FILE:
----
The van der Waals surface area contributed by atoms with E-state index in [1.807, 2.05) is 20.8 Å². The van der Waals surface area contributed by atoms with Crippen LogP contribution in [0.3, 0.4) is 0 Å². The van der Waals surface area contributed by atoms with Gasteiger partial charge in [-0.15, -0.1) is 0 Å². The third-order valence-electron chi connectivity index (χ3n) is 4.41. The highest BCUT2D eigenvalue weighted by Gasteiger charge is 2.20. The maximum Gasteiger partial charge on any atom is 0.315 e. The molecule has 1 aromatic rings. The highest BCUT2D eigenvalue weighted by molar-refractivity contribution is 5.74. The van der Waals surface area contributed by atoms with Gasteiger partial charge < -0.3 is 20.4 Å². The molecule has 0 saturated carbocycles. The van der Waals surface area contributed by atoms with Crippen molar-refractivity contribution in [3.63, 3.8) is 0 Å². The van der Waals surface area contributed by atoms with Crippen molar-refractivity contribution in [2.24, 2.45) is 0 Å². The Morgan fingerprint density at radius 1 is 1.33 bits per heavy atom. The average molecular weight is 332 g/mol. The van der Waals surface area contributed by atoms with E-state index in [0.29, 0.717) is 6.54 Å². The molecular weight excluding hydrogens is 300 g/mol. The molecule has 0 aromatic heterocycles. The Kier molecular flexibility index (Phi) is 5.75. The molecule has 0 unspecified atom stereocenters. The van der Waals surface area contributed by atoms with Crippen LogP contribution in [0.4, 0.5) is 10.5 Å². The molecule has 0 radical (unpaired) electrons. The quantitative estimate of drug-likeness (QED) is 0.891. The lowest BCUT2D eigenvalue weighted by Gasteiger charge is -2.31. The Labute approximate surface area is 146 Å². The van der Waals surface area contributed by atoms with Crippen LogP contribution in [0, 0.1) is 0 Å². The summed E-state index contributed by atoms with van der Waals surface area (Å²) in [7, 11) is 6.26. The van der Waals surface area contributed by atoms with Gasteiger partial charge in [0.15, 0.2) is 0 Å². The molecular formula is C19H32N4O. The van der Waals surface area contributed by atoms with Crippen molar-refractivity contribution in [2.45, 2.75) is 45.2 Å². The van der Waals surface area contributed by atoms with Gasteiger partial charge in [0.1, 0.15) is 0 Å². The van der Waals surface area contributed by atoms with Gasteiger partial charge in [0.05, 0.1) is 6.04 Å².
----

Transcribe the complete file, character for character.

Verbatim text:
The van der Waals surface area contributed by atoms with E-state index in [1.807, 2.05) is 20.8 Å². The van der Waals surface area contributed by atoms with Crippen LogP contribution in [0.3, 0.4) is 0 Å². The van der Waals surface area contributed by atoms with Gasteiger partial charge in [-0.15, -0.1) is 0 Å². The third-order valence-electron chi connectivity index (χ3n) is 4.41. The highest BCUT2D eigenvalue weighted by Gasteiger charge is 2.20. The maximum Gasteiger partial charge on any atom is 0.315 e. The molecule has 1 aromatic rings. The highest BCUT2D eigenvalue weighted by molar-refractivity contribution is 5.74. The van der Waals surface area contributed by atoms with Gasteiger partial charge < -0.3 is 20.4 Å². The molecule has 0 saturated carbocycles. The van der Waals surface area contributed by atoms with Crippen molar-refractivity contribution in [3.63, 3.8) is 0 Å². The van der Waals surface area contributed by atoms with Crippen molar-refractivity contribution in [2.24, 2.45) is 0 Å². The Morgan fingerprint density at radius 1 is 1.33 bits per heavy atom. The average molecular weight is 332 g/mol. The van der Waals surface area contributed by atoms with E-state index in [0.29, 0.717) is 6.54 Å². The molecular weight excluding hydrogens is 300 g/mol. The molecule has 0 aromatic heterocycles. The Kier molecular flexibility index (Phi) is 5.75. The molecule has 0 unspecified atom stereocenters. The van der Waals surface area contributed by atoms with Crippen LogP contribution in [0.4, 0.5) is 10.5 Å². The molecule has 0 radical (unpaired) electrons. The quantitative estimate of drug-likeness (QED) is 0.891. The lowest BCUT2D eigenvalue weighted by Gasteiger charge is -2.31. The Labute approximate surface area is 146 Å². The van der Waals surface area contributed by atoms with Crippen LogP contribution in [0, 0.1) is 0 Å². The summed E-state index contributed by atoms with van der Waals surface area (Å²) in [7, 11) is 6.26. The van der Waals surface area contributed by atoms with Gasteiger partial charge in [0.15, 0.2) is 0 Å². The molecular formula is C19H32N4O. The van der Waals surface area contributed by atoms with Crippen molar-refractivity contribution in [2.45, 2.75) is 45.2 Å². The van der Waals surface area contributed by atoms with Gasteiger partial charge in [0.1, 0.15) is 0 Å². The van der Waals surface area contributed by atoms with Gasteiger partial charge in [0.05, 0.1) is 6.04 Å².